The Ugly Truth About Artificial Sweeteners
Are you tired of feeling guilty about your sweet tooth? Are you trying to cut down on sugar, but can't seem to shake the cravings? Maybe you've turned to artificial sweeteners to satisfy your sweet tooth without the guilt. Chugging Code Red Zero make ya feel better? Before you reach for that sugar-free soda or protein snacks which boast “Zero sugar”, take a closer look to consider the potential risks of consuming artificial sweeteners.
Artificial Sweeteners Are Better Than Sugar, Right?
Artificial sweeteners are synthetic substances that are used to sweeten food and beverages. They’re often marketed as a healthier alternative to sugar, but there is mounting evidence that suggests they may not be as safe as we once thought.
Are Artificial Sweeteners Bad For You
For starters, some studies have linked artificial sweeteners to an increased risk of obesity and type 2 diabetes. This is because artificial sweeteners can disrupt the body's ability to regulate blood sugar levels, which can lead to weight gain and insulin resistance. So, ironically, consuming artificial sweeteners in an effort to lose weight or manage blood sugar could actually backfire.
But that's not all. Some artificial sweeteners, such as aspartame and saccharin, have been linked to an increased risk of cancer. While the evidence is not conclusive, it's still cause for concern. Additionally, some people may experience headaches, dizziness, or digestive issues after consuming artificial sweeteners.
So, what's the solution? Well, the obvious answer is to cut down on sugar and opt for natural sweeteners like organic cane sugar (which you can find in a Battle Bar), honey, maple syrup, stevia, or even monk fruit. But if you're still craving something sweet, try reaching for a piece of fruit or a small serving of dark chocolate. It's all about finding a balance that works for you and your body.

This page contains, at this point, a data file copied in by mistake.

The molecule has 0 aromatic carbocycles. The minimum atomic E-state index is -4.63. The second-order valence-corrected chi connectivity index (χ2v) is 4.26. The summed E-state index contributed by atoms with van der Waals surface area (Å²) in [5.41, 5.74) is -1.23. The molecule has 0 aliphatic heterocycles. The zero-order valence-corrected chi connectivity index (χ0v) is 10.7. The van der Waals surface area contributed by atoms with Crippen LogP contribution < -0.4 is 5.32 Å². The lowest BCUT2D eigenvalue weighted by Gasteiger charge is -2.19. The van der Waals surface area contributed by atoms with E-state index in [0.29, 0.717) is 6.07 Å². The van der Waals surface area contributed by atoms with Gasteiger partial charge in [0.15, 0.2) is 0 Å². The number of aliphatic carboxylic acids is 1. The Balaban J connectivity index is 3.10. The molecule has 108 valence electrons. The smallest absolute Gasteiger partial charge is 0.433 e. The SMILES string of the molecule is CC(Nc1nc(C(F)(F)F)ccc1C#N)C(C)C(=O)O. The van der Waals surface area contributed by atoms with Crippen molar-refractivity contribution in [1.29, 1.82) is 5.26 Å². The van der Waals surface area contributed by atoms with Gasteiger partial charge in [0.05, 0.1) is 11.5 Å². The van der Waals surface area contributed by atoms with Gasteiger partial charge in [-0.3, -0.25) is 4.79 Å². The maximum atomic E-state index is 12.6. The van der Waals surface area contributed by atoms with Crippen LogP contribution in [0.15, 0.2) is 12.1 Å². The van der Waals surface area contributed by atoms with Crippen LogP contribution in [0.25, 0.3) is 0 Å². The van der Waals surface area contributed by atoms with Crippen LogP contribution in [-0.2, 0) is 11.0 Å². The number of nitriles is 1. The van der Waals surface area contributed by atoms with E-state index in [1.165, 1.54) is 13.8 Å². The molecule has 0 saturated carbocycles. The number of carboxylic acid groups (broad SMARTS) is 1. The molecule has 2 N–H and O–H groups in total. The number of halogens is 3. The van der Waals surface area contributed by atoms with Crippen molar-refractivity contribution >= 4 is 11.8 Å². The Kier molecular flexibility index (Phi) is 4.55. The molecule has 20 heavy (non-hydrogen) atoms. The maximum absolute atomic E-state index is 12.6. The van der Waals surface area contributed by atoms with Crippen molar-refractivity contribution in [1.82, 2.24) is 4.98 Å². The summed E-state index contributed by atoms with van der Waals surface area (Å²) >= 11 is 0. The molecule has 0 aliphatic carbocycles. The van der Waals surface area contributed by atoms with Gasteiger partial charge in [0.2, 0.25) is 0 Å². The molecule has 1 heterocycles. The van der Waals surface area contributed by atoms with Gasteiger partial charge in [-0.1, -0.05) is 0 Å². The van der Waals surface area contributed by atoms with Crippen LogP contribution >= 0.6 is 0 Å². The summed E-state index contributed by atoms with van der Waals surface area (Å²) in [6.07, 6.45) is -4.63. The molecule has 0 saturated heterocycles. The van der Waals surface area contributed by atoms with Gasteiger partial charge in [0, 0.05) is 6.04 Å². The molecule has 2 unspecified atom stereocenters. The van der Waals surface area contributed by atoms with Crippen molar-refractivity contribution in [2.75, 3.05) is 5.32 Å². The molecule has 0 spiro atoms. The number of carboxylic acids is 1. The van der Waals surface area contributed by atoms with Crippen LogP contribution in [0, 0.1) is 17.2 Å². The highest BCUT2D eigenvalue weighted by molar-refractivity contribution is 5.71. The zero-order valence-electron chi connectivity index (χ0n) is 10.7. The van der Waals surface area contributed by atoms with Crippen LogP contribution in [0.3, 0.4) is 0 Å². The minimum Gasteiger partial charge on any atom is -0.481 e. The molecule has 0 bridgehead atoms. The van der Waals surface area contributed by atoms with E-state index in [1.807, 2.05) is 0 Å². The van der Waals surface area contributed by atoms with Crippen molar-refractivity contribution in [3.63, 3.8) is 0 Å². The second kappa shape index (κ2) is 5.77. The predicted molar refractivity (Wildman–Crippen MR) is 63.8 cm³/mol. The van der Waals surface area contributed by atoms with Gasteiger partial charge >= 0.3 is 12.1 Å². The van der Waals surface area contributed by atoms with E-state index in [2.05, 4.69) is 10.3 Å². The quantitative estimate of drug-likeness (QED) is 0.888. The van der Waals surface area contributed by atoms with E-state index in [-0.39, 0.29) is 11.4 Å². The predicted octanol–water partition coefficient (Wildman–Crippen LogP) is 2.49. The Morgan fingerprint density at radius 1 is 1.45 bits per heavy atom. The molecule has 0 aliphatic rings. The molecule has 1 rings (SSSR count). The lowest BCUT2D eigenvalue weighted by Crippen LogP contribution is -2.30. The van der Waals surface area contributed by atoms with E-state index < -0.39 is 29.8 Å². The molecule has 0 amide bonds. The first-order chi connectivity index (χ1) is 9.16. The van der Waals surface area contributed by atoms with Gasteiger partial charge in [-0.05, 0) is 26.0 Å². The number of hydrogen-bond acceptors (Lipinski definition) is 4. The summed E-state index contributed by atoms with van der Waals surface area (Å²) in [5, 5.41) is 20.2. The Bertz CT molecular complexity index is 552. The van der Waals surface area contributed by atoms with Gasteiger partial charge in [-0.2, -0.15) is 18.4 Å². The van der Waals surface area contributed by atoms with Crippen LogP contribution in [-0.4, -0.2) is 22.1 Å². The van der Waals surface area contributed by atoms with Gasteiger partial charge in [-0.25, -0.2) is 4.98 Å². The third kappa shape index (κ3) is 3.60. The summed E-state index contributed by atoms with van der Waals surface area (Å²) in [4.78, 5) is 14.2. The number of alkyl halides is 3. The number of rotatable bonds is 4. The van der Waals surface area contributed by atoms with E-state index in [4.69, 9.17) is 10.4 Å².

List Of Artificial Sweeteners To Avoid
Here's a list of some artificial sweeteners that have been linked to potential health risks:
- Aspartame: This sweetener is commonly used in diet sodas, sugar-free gum, and other low-calorie products. Some studies have linked aspartame to an increased risk of cancer, neurological disorders, and other health problems.
- Saccharin: Saccharin is often used as a sugar substitute in baked goods, canned fruits, and other foods. It has been linked to an increased risk of bladder cancer in some animal studies.
- Sucralose: Sucralose is a sweetener that is commonly used in diet drinks and other low-calorie products. Some studies have suggested that it may alter gut microbiota and insulin response, and increase the risk of obesity and type 2 diabetes.
- Acesulfame Potassium (Ace-K): Ace-K is a calorie-free sweetener that is often used in soft drinks, desserts, and other foods. Some studies have suggested that it may negatively affect thyroid function.
- Neotame: Neotame is a newer artificial sweetener that is used in a variety of foods, including baked goods and soft drinks. It is chemically similar to aspartame and has been linked to potential health risks, including an increased risk of cancer.
While the evidence linking these sweeteners to health risks is not conclusive, it's still important to be mindful of your intake and choose natural sweeteners when possible. If you have concerns about your use of artificial sweeteners, you may want to speak with a healthcare professional or a registered dietitian for guidance.
At Battle Bars, we're committed to NEVER using artificial sweeteners in any of our products. We believe that natural is always the best option, which is why we sweeten all of our bars with organic cane sugar and other natural sources. Our protein snack bars are also gluten-free and generally better for you than your average snack bar.
If you want to fuel your body with the power of nature rather than unhealthy artificial ingredients, try a Battle Bar today!
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Pereira MA, Swain J, Goldfine AB, Rifai N, Ludwig DS. Effects of a diet that mimics the Mediterranean diet on glycemic control and cardiovascular risk factors in type 2 diabetes. Diabetes Care. 2011;34(11):2400-2405. doi:10.2337/dc11-0456
Schernhammer ES, Bertrand KA, Birmann BM, Sampson L, Willett WC, Feskanich D. Consumption of artificial sweetener- and sugar-containing soda and risk of lymphoma and leukemia in men and women. Am J Clin Nutr. 2012;96(6):1419-1428. doi:10.3945/ajcn.111.030833